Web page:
In the end, you admire Leahy for his genius, determination and unrivaled commitment to ND, but you also realize that in his heyday he made Urban Meyer look like Maria von Trapp. Ruthless does not begin to describe how tough and unrelenting he was in some of these stories. It might be hard to get hold of, but for the deep-in ND fan, I think it is the most insightful book re the program. Sperber's is the best scholarly work. Twombly really gets the soul and the pathos of things.

PS - just saw it is available on Amazon http://www.amazon.com/Shake-Down-Thunder-Frank-Leahy/dp/B001RY4JA0

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I like that book, part of what I call the "Leahy Trilogy"

by RocketShark, Friday, May 24, 2013, 12:09 @ NDSF

along with Jack Connor's book "Leahy's Lads" and the recently published "The Forgotten Four."

One of the things I loved about Coach Leahy's drive was his explanation that he wanted to inspire America's youth to see what great things can be accomplished with hard work. As Johnny Lujack said in Wake Up the Echoes (although the context was different), "...and that's the kind of a guy he was and he meant it!"

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I agree with all that. Very, very good book. But hard to

by BillyGoat, At Thanksgiving with Joe Bethersontin, Friday, May 24, 2013, 11:18 @ NDSF

read at times, because of how raw it is, emotionally.

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Great summary. Just bought a copy. Thanks.

by Slainte Joe, Raleigh, Friday, May 24, 2013, 11:14 @ NDSF
edited by Slainte Joe, Friday, May 24, 2013, 11:22

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Thank, y'all. Some great suggestions.

by Slainte Joe, Raleigh, Friday, May 24, 2013, 10:10 @ Slainte Joe

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For what you need: "Being Catholic, Being American"

by Dave @, Memphis, TN, Friday, May 24, 2013, 09:59 @ Slainte Joe

by Robert Burns, a History Professor at ND. It is the definitive source on the rise of Notre Dame from it's origins in the Holy Cross Order. It comes in 2 volumes and is really a superb piece of work. He was working on a third volume (volume 2 ends at the start of the Hesburgh era) when he passed away a few years ago. It is really a shame that he did not get to finish it. The 2 volumes are extremely long but well worth a read if you are looking for the definitive history of ND and how it and it's Catholic roots fit into American culture. I did not enjoy volume 2 as much as volume 1, but I think both are well worth the read.

There was a blurb about him and the work in ND Magazine last month.

As an FYI, I had Robert Burns for my Freshman Seminar writing class. He was a really good guy and had an interesting history himself.

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Volume I is terrific

by Flann, Central New Jersey, Friday, May 24, 2013, 11:51 @ Dave

I didn't even realize there was a volume II until a recent article about Burns in Notre Dame Magazine. I've purchased it, but haven't got around to reading it yet.

The book is excellent and full of fascinating facts about Notre Dame's history. The account of the Rockne era is as good, in its own way, as Sperber's. I found it interesting that Notre Dame while of course founded by a Frenchman, it always had a significant Irish presence: four of the seven priests who accompanied Sorin north to South Bend were born in Ireland.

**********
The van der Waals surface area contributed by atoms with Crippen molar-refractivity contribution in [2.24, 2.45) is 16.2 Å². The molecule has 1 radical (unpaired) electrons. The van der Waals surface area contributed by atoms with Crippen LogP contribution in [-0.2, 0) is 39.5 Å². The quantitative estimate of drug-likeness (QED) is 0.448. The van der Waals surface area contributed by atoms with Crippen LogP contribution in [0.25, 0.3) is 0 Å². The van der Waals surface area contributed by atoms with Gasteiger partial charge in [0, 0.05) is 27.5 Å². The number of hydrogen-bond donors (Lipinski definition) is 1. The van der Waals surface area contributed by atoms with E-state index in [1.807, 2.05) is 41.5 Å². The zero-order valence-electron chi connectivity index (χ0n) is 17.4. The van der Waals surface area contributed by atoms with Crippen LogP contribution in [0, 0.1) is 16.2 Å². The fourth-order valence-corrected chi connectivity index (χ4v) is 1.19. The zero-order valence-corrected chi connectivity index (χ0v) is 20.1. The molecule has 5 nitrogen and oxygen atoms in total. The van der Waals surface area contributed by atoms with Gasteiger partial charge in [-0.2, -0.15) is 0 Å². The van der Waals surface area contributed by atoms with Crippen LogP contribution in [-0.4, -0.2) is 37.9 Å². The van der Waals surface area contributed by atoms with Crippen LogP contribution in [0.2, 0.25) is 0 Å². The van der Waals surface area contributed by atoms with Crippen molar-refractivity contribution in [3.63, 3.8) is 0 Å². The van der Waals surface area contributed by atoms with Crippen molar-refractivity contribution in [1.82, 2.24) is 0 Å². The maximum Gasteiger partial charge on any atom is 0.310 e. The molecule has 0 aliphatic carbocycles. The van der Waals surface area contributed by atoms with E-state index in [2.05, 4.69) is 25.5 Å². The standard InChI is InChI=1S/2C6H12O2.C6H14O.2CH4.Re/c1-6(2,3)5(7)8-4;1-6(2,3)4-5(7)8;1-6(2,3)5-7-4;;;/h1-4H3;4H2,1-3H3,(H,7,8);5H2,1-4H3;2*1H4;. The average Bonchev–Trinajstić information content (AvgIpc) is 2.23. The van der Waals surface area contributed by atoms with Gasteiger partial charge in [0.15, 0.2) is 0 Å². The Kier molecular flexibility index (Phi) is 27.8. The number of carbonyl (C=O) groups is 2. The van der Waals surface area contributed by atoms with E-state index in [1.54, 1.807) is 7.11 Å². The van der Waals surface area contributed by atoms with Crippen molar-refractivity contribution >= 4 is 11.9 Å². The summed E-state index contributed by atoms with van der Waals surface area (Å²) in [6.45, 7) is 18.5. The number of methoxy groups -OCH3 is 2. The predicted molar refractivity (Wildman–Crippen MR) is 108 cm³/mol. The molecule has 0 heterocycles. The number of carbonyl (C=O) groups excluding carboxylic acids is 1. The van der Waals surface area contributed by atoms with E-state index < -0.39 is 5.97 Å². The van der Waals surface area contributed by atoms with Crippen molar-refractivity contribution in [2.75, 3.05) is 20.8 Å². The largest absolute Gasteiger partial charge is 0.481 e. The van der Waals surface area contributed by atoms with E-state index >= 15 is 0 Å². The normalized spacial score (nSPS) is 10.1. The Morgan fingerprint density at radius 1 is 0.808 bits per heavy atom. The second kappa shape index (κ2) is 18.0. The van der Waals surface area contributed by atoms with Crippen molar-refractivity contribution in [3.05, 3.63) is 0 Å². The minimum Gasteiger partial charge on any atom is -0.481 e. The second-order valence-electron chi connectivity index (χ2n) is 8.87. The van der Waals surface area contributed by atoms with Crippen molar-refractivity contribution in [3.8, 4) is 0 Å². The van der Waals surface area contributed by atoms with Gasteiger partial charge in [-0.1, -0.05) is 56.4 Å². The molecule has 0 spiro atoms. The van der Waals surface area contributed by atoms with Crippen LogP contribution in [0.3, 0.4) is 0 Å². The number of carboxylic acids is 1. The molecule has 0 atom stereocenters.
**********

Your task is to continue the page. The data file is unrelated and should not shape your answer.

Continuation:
Sorin's relationship with the Irish was also interesting:

"Even though four Irishman had made the long cold weather journey from Vincennes to the lakes with Sorin and shared all the difficulties of a new foundation with their leader, it is clear that in the early years of Notre Dame, Sorin was not pleased with the way the Irishman adjusted to life in a religious community. In the 1840s, Sorin shared the prejudices of his nationality and class about the Irish. While Irishmen exhibited many of the virtues essential for the religious life, according to Sorin, they were people possessed with one terminal flaw that had the effect of negating all those virtues. That flaw was instability, that is, they were the most changeable of all races. Dissatisfaction, penchant for complaint, and the disposition to blame others for their own failings along with an excessive affection for hard liquor for all behaviors that followed from this unfortunate racial flaw.

In dealing with the Irishman generally during the early years of his mission, Sorin adopted a stance toward them that was similar to one frequently encountered among high placed ecclesiastes in Rome: listen sympathetically to complaints, counsel patience, and then discount much of what has been alleged in complaints because opposition and indignation were only matters of course with them. Over the next 40 years Sorin had to deal with a great many priests and students of Irish birth or descent. As a matter of fact, he was overwhelmed by them. Though he moderated his views about Irishmen somewhat and evinced genuine sympathy for the goals of Irish nationalism, he was always inclined to attribute instances of perceived religious disobedience by priests and brothers or mischievous or bizarre behavior by students of Irish descent to their Gaelic temper."
-Burns, Being Catholic Being American, p.18

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"Flaw"?

by Greg, the 'Dena, Friday, May 24, 2013, 11:54 @ Flann